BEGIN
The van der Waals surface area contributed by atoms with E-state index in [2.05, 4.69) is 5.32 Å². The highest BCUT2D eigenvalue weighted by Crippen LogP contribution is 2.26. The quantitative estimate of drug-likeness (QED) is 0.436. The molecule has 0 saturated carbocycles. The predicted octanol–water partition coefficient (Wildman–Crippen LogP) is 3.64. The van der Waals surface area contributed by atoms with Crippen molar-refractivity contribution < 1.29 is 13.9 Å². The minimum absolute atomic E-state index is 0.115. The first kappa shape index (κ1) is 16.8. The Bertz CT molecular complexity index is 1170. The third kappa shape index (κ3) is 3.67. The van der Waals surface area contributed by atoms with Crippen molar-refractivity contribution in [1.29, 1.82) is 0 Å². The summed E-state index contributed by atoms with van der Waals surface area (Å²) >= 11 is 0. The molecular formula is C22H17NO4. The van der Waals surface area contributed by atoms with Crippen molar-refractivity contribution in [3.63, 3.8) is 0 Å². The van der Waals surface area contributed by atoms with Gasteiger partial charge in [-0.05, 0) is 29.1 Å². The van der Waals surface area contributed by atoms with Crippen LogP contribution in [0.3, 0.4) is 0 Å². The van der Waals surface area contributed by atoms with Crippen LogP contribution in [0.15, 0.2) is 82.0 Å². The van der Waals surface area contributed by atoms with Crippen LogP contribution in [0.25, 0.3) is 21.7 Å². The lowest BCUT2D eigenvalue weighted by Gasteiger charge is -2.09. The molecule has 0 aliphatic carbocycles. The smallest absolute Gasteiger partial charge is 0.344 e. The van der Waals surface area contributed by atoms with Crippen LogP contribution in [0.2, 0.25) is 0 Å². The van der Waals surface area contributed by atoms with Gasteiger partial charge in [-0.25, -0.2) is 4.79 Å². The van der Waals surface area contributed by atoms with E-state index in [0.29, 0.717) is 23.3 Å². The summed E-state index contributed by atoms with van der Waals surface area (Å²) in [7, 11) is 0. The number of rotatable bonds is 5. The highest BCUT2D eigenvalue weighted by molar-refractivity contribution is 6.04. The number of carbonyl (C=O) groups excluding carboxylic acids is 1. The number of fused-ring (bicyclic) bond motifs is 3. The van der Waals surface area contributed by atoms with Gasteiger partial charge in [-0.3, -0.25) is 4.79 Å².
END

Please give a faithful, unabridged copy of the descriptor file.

The van der Waals surface area contributed by atoms with E-state index in [2.05, 4.69) is 5.32 Å². The highest BCUT2D eigenvalue weighted by Crippen LogP contribution is 2.26. The quantitative estimate of drug-likeness (QED) is 0.436. The molecule has 0 saturated carbocycles. The predicted octanol–water partition coefficient (Wildman–Crippen LogP) is 3.64. The van der Waals surface area contributed by atoms with Crippen molar-refractivity contribution < 1.29 is 13.9 Å². The minimum absolute atomic E-state index is 0.115. The first kappa shape index (κ1) is 16.8. The Bertz CT molecular complexity index is 1170. The third kappa shape index (κ3) is 3.67. The van der Waals surface area contributed by atoms with Crippen molar-refractivity contribution in [1.29, 1.82) is 0 Å². The summed E-state index contributed by atoms with van der Waals surface area (Å²) >= 11 is 0. The molecular formula is C22H17NO4. The van der Waals surface area contributed by atoms with Crippen molar-refractivity contribution in [3.63, 3.8) is 0 Å². The van der Waals surface area contributed by atoms with Gasteiger partial charge in [-0.05, 0) is 29.1 Å². The van der Waals surface area contributed by atoms with Crippen LogP contribution in [0.3, 0.4) is 0 Å². The van der Waals surface area contributed by atoms with Crippen LogP contribution in [0.15, 0.2) is 82.0 Å². The van der Waals surface area contributed by atoms with Crippen LogP contribution in [0.25, 0.3) is 21.7 Å². The lowest BCUT2D eigenvalue weighted by Gasteiger charge is -2.09. The molecule has 0 aliphatic carbocycles. The smallest absolute Gasteiger partial charge is 0.344 e. The van der Waals surface area contributed by atoms with Crippen LogP contribution in [0.2, 0.25) is 0 Å². The van der Waals surface area contributed by atoms with Gasteiger partial charge in [-0.25, -0.2) is 4.79 Å². The van der Waals surface area contributed by atoms with E-state index in [0.29, 0.717) is 23.3 Å². The summed E-state index contributed by atoms with van der Waals surface area (Å²) in [7, 11) is 0. The number of rotatable bonds is 5. The highest BCUT2D eigenvalue weighted by molar-refractivity contribution is 6.04. The number of carbonyl (C=O) groups excluding carboxylic acids is 1. The number of fused-ring (bicyclic) bond motifs is 3. The van der Waals surface area contributed by atoms with Gasteiger partial charge in [-0.3, -0.25) is 4.79 Å².